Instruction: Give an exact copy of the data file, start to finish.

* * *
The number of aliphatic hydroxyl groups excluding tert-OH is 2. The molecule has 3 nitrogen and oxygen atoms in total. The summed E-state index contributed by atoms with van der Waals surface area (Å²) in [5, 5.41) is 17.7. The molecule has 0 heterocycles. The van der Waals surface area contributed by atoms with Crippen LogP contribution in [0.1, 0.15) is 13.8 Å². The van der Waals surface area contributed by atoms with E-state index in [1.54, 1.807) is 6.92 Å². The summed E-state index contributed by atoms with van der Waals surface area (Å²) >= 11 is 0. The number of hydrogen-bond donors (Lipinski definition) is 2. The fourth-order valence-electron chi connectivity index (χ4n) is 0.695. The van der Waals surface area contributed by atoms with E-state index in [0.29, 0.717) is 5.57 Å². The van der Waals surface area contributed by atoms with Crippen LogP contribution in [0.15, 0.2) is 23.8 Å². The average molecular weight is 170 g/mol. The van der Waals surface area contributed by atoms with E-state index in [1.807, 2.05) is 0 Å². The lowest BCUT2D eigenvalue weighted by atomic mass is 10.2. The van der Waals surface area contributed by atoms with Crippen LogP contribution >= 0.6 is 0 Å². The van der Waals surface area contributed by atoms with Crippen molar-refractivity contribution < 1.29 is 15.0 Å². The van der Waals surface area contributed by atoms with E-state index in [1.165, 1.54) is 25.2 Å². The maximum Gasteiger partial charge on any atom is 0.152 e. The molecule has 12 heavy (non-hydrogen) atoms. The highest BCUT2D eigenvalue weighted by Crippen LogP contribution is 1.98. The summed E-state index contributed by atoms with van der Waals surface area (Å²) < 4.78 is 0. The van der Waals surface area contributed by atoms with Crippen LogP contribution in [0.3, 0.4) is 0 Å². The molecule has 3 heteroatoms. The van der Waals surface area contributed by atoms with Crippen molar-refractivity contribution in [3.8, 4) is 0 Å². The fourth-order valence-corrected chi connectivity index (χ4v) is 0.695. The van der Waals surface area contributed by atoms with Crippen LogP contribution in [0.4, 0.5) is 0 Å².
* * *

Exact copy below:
The number of aliphatic hydroxyl groups excluding tert-OH is 2. The molecule has 3 nitrogen and oxygen atoms in total. The summed E-state index contributed by atoms with van der Waals surface area (Å²) in [5, 5.41) is 17.7. The molecule has 0 heterocycles. The van der Waals surface area contributed by atoms with Crippen LogP contribution in [0.1, 0.15) is 13.8 Å². The van der Waals surface area contributed by atoms with E-state index in [1.54, 1.807) is 6.92 Å². The summed E-state index contributed by atoms with van der Waals surface area (Å²) >= 11 is 0. The number of hydrogen-bond donors (Lipinski definition) is 2. The fourth-order valence-electron chi connectivity index (χ4n) is 0.695. The van der Waals surface area contributed by atoms with E-state index in [0.29, 0.717) is 5.57 Å². The van der Waals surface area contributed by atoms with Crippen LogP contribution in [0.15, 0.2) is 23.8 Å². The average molecular weight is 170 g/mol. The van der Waals surface area contributed by atoms with E-state index in [1.807, 2.05) is 0 Å². The lowest BCUT2D eigenvalue weighted by atomic mass is 10.2. The van der Waals surface area contributed by atoms with Crippen LogP contribution >= 0.6 is 0 Å². The van der Waals surface area contributed by atoms with Crippen molar-refractivity contribution < 1.29 is 15.0 Å². The van der Waals surface area contributed by atoms with E-state index in [1.165, 1.54) is 25.2 Å². The maximum Gasteiger partial charge on any atom is 0.152 e. The molecule has 12 heavy (non-hydrogen) atoms. The highest BCUT2D eigenvalue weighted by Crippen LogP contribution is 1.98. The summed E-state index contributed by atoms with van der Waals surface area (Å²) < 4.78 is 0. The van der Waals surface area contributed by atoms with Crippen LogP contribution in [0.3, 0.4) is 0 Å². The molecule has 3 heteroatoms. The van der Waals surface area contributed by atoms with Crippen molar-refractivity contribution in [3.8, 4) is 0 Å². The fourth-order valence-corrected chi connectivity index (χ4v) is 0.695. The van der Waals surface area contributed by atoms with Crippen LogP contribution in [0.4, 0.5) is 0 Å².